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Community software won't always cut it for customers

Community software gives customers a new avenue to voice their opinions and grievances, but high-touch interaction is still part of customer service.

Communities and community software are enhancing customer service relationships through crowdsourcing and new forums of interaction. But there are some downsides to using communities to handle customer relationships rather than cultivating one-on-one relationships with constituencies.

Denis PombriantDenis Pombriant

Given that granular, detailed, analytics-informed customer service has become such an important barometer of the health of the company-customer relationship, communities can't always satisfy the need for high-touch avenues to resolve customer grievances and so on.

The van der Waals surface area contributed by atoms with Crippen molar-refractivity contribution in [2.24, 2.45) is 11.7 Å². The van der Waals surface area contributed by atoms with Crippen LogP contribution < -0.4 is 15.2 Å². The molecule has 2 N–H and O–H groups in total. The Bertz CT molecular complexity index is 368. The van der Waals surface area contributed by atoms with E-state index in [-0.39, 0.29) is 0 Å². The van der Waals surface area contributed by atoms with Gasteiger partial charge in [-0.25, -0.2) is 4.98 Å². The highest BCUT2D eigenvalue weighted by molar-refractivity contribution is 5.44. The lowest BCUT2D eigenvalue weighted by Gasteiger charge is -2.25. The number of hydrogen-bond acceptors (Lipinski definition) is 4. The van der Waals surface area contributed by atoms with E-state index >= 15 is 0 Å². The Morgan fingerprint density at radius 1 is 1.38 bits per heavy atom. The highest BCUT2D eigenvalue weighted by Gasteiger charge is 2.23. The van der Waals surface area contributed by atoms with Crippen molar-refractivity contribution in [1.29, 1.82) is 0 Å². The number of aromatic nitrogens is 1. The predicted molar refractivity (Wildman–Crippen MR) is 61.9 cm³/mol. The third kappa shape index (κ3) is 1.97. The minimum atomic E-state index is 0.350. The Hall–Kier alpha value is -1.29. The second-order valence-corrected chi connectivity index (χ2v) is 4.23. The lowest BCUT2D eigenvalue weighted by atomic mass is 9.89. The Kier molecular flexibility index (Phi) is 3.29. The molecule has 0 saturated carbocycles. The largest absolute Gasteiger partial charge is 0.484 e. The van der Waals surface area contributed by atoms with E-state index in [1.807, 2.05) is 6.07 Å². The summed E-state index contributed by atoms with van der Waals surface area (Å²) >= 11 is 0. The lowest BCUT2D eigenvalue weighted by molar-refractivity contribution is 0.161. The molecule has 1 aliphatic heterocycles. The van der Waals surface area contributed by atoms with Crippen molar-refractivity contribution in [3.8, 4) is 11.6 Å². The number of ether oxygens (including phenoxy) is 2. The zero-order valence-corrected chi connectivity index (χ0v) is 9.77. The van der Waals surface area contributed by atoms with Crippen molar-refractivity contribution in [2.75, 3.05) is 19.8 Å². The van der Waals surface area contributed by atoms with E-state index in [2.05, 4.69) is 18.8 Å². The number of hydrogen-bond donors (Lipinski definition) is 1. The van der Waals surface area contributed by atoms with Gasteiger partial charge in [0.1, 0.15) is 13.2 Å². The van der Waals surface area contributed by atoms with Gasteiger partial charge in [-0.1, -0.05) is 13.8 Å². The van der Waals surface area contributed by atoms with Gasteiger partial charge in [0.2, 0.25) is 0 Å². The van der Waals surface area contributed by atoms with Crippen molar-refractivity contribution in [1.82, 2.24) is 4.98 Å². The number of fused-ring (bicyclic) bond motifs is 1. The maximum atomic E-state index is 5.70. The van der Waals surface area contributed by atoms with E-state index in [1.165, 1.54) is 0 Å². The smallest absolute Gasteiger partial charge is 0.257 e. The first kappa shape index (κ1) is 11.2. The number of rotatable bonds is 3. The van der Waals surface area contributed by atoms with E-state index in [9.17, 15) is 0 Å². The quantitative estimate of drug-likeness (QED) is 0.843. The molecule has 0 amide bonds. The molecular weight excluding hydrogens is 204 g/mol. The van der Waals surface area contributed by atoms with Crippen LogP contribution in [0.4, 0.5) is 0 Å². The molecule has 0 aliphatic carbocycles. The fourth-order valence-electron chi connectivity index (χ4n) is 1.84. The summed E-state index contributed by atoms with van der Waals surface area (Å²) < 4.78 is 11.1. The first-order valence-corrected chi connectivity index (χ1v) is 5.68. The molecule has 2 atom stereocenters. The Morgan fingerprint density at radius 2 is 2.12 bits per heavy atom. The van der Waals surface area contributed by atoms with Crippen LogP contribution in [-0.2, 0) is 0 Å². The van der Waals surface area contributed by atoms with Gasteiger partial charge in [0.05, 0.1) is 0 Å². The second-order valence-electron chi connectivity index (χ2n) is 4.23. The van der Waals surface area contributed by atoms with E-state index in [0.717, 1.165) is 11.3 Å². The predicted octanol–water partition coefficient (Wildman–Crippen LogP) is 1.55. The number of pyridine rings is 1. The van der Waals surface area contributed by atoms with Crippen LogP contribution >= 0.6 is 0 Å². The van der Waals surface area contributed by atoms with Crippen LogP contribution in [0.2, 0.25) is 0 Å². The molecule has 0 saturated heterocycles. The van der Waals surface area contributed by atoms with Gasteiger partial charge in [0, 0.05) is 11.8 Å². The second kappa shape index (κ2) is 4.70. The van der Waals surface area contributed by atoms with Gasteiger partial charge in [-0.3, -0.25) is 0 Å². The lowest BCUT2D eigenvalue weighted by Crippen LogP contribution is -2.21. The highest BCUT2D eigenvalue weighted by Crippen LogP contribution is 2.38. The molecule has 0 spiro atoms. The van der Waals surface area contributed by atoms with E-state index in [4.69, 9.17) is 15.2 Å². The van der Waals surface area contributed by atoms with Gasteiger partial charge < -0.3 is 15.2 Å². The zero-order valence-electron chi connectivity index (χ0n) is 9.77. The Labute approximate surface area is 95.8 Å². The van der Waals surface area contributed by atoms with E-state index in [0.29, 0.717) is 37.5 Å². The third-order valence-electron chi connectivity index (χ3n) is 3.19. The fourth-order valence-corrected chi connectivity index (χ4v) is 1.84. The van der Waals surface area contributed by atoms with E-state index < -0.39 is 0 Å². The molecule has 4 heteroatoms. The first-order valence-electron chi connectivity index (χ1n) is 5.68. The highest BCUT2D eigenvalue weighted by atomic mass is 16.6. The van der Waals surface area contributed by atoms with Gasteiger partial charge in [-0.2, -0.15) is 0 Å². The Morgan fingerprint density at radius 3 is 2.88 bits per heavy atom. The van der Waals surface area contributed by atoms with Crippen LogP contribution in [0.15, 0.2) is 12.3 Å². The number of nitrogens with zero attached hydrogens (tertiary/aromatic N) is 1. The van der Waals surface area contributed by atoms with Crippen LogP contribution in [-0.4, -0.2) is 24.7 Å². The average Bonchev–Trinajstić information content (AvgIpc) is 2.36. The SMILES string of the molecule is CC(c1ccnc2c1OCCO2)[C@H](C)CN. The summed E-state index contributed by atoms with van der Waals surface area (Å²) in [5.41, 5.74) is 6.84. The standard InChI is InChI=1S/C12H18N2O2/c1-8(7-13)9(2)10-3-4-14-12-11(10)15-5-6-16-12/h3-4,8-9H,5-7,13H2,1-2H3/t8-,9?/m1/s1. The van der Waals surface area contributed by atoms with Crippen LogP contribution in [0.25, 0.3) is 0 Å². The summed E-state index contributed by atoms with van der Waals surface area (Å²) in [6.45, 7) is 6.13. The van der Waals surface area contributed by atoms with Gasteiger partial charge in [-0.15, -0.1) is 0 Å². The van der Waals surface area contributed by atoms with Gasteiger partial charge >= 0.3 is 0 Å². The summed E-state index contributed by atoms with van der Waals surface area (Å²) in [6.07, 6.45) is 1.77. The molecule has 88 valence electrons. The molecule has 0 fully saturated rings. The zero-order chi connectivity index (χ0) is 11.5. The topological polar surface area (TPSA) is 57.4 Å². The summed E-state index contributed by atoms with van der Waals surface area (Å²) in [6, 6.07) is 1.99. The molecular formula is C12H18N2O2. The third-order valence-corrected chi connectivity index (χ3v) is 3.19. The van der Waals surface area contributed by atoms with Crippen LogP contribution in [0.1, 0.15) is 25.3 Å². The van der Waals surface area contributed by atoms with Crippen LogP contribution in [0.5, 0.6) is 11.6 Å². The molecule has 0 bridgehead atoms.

"Communities are a tool," said Denis Pombriant., CEO of Beagle Research Group. "But they are only one of the things that should be in your toolbox. We're discovering that customers need multiple access points."

Pombriant also discusses the future of customer service. His concern is that technology has automated so many processes that people need to be reinserted into the process.

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